By SHAWN TAYLOR
You would assume that the playground would be one of the few places where you could just be a father. No stress, just play, laughter, and a sense of community with other parents. But this is rarely the case. Maybe I missed the memo, but most playgrounds seemed to have been designated as either mommy or nanny spaces. Any way you look at it, men are barely tolerated, or even welcomed a majority of the time. The playground is a women’s space.
Going to the playground, especially during the day when men should be at work, is like being in one of those old cowboy flicks. You enter, everyone stops; you get sized up and immediately judged, and then everyone seemingly goes back to doing what she’s doing. (Yes, “she’s.”) But make no mistake, you are being watched. And don’t do anything that does not conform to the park consensus ideas of child rearing, because you will receive a ton of unsolicited advice and feedback. I’ll give you an example.
My daughter is a little rough. She plays hard, laughs loudly, and will take as many risks as she is allowed. There is a ton of personality in her 43 inches. So when she somersaulted off the play structure, a “concerned” mother ran over to me and said, “Oh my god! Are you sure that’s safe for your son to do?”
In my best not-to-scare-White-folks voice, I gently corrected her and informed her that it was my daughter that just did that spectacular flip. “Daughter?” She said. “How can anyone tell? Her ears aren’t pierced, and her hair is all over the place. She has on a superhero T-shirt… how is anyone supposed to know? She doesn’t look like a girl.” I told her that her son looked like a future Columbine kid and walked away.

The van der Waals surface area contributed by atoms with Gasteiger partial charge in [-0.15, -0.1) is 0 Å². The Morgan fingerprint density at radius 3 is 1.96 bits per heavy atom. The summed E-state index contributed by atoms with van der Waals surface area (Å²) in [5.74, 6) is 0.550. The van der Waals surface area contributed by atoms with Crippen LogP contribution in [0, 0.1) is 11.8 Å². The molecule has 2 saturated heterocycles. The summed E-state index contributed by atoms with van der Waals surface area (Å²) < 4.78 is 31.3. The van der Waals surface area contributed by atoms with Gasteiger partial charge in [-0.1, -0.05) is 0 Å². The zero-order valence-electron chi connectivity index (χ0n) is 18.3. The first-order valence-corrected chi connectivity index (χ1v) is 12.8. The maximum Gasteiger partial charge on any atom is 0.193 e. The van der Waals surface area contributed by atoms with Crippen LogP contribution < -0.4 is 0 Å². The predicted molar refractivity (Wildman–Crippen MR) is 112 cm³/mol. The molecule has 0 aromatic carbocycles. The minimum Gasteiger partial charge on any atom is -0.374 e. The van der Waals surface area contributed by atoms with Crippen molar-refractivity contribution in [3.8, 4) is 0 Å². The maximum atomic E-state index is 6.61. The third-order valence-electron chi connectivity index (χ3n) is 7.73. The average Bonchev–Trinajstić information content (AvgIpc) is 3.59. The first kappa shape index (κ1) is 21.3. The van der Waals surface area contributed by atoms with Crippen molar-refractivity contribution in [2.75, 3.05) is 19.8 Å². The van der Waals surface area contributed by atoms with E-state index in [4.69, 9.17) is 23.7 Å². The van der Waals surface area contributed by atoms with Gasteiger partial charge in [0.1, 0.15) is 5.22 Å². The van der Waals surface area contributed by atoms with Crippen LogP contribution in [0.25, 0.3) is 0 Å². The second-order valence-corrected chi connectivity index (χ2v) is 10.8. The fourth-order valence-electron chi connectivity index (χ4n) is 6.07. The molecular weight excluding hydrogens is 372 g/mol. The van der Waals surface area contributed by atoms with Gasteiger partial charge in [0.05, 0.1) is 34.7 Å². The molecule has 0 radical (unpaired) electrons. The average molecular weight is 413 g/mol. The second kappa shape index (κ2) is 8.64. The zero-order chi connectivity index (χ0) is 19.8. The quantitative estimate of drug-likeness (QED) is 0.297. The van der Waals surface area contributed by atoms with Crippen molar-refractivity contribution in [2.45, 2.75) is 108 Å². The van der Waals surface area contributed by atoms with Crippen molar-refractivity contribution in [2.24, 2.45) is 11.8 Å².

Her assumption that I didn’t know how to keep my daughter safe did not make me nearly as angry as her “she doesn’t look like a girl” comment. What compels folks—especially in relation to gender—to categorize and force people to conform to how they view the world? My wife and I made a firm decision to not burden our daughter with gender trappings. If she asked for it, we’d pierce her ears, but only if she asked. At the park, she would wear things that wedidn’t mind her destroying. We agreed not to shove her into dresses and shoes she couldn’t play in. You know, we decided to let her be a kid.
And then there’s this: A mom came up to me, tapped my shoulder conspiratorially, and said, “Oooooh, she’s so cute. You better lock her away when she’s old enough to date. You will be in trouble.” Aside from sounding mildly pedophilic, it disturbs me to no end when little boys are called “heartbreakers,” but parents are told their little girls need to be “locked away” like Rapunzel or otherwise removed and protected…
Read the rest of Shawn Taylor’s [Father/Hood] post about the politics of daughters and their bodies on Ebony.com.
1. Just Say “NO” To the Stereotyping of African American Parents and Other Moms and Dads Of Color
2. The Best Ways For Parents To Get Ready For “The Talk”
3. A Recipe For Solid Relationships Between Black Girls and Boys